Rutter and Wilbanks to drill this winter near Glennallen
Midland, Texas-based Rutter and Wilbanks Corp. plans to drill a single gas exploration well near Glennallen, Alaska, this winter. It will be the first well in Alaska’s Copper River basin since Copper Valley Machine Works drilled the Alicia No. 1 well in 1983.
Rutter and Wilbanks has filed an application for an oil discharge prevention and contingency plan with the Alaska Department of Environmental Conservation for the well, which will be approximately 12 miles west of Glennallen and approximately 2,000 feet north of the highway.
A rotary drilling rig will be used for the well, which the company plans to drill in January and February.
If natural gas is found, additional drilling may occur year-round.
In its April 11 edition Petroleum News reported that Rutter and Wilbanks and partner Delphi International were shopping for investors in the 398,445-acre Copper River block. That acreage, under a five-year exploration license agreement with the state of Alaska since 2000, was won by Anschutz Exploration. Kevin Corbett, new ventures manager for Anschutz, told Petroleum News that subsequent to winning the exploration license, Anschutz entered into an agreement with Forcenergy — now Forest Oil — to jointly explore the area.
The 50-50 partners signed an exploration agreement covering the 398,445 acres with Rutter and Wilbanks and Delphi.
It is not clear from the DEC’s public notice whether the proposed well is in the exploration license block or on adjacent Native corporation land.
In April, Forest was going to be the operator, but the permit applications list applicant Rutter and Wilbanks as the operator.
“This is a risky deal, but we have a long history of taking risks. We have been wildcatters for three generations, and see no reason to stop now. We have a shot at some really big reserves on this deal,” Bill Rutter III told Petroleum News in April.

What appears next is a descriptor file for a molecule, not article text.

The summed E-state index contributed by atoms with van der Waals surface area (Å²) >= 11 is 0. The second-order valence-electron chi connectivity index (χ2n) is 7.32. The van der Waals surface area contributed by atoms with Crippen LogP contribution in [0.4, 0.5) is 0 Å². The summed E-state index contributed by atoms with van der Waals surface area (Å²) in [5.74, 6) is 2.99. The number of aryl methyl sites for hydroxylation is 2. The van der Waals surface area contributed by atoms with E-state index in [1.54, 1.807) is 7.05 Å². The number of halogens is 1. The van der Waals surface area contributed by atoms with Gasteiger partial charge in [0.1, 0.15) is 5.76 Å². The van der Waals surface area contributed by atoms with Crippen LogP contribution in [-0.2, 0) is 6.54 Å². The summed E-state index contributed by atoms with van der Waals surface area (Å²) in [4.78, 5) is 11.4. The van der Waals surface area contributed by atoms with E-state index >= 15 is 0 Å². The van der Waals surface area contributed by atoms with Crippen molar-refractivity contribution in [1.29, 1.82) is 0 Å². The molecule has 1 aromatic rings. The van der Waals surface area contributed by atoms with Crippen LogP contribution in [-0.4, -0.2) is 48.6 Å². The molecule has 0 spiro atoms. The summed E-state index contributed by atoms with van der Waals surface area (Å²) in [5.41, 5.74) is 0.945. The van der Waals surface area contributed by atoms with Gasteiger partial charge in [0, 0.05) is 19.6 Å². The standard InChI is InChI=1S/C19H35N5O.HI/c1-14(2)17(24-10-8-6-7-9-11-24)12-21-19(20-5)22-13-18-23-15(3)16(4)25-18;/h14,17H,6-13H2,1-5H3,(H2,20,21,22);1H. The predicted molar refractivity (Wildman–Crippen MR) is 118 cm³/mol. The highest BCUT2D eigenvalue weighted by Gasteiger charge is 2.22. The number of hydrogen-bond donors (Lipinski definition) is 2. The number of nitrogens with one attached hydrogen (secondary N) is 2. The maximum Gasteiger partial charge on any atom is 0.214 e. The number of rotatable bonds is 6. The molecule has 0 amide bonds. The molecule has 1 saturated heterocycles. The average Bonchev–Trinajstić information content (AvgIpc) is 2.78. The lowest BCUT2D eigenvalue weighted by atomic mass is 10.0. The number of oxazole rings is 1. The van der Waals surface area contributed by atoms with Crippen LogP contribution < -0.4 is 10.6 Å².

Note: See full story in the Dec. 26 edition of Petroleum News.
Anadarko challenges proposed TAPS tariff hike and existing rate
Anadarko Petroleum filed a protest with the Federal Energy Regulatory Commission Dec. 16 challenging the 2005 tariff increases proposed by the five owners of the trans-Alaska oil pipeline system. The company also filed a complaint with FERC protesting the existing tariffs, calling them unjust and unreasonable.
Anadarko asked the commission to “suspend the 2005 tariffs, declare those rates subject to refund, initiate hearing procedures, establish just and reasonable TAPS rates … and grant Anadarko refunds, reparation, damages (with interest) and other appropriate relief, including attorney fees.”
This will be the first time FERC has been asked to review the reasonableness of the tariff on North Slope oil being shipped down the 800-mile pipeline to markets outside Alaska. Two years ago the Regulatory Commission of Alaska ruled on a similar complaint from shippers, including Anadarko, and drastically lowered the tariff for TAPS oil being used in-state. RCA also ordered the pipeline’s owners to cough up substantial refunds.
The state of Alaska had filed a protest with FERC against the rate increases mid-week calling the proposed increases excessive and discriminatory because of the difference in the rate for North Slope oil being used in the state and the oil bound by tanker for destination outside the state.
Currently the tariff for oil being purchased for in-state use is about $1.96 per barrel as compared to $3.01 per barrel for oil headed outside the state. The largest hike being proposed from TAPS owners is a 28 percent hike requested by BP that would take the out-of-state rate from $3.01 to $3.86 per barrel.
BP and Conoco, which together own about 75 percent of the pipeline, told the Anchorage Daily News that the out-of-state shipping rates they are proposing for next year are fair and proper.
Conoco spokeswoman Dawn Patience said her company’s proposed tariff reflects, in part, a lower than expected flow of oil down the pipeline recently, raising costs per barrel shipped.
BP spokesman Daren Beaudo said some years his company’s tariff has dropped, not risen. He said next year’s proposed tariff was calculated precisely under the 1985 settlement agreement between the state and producers to cover the company’s pipeline operating costs plus provide a profit.
Note: See full stories in the Dec. 19 edition of Petroleum News (pages 1 and 8) available today online at www.PetroleumNews.com.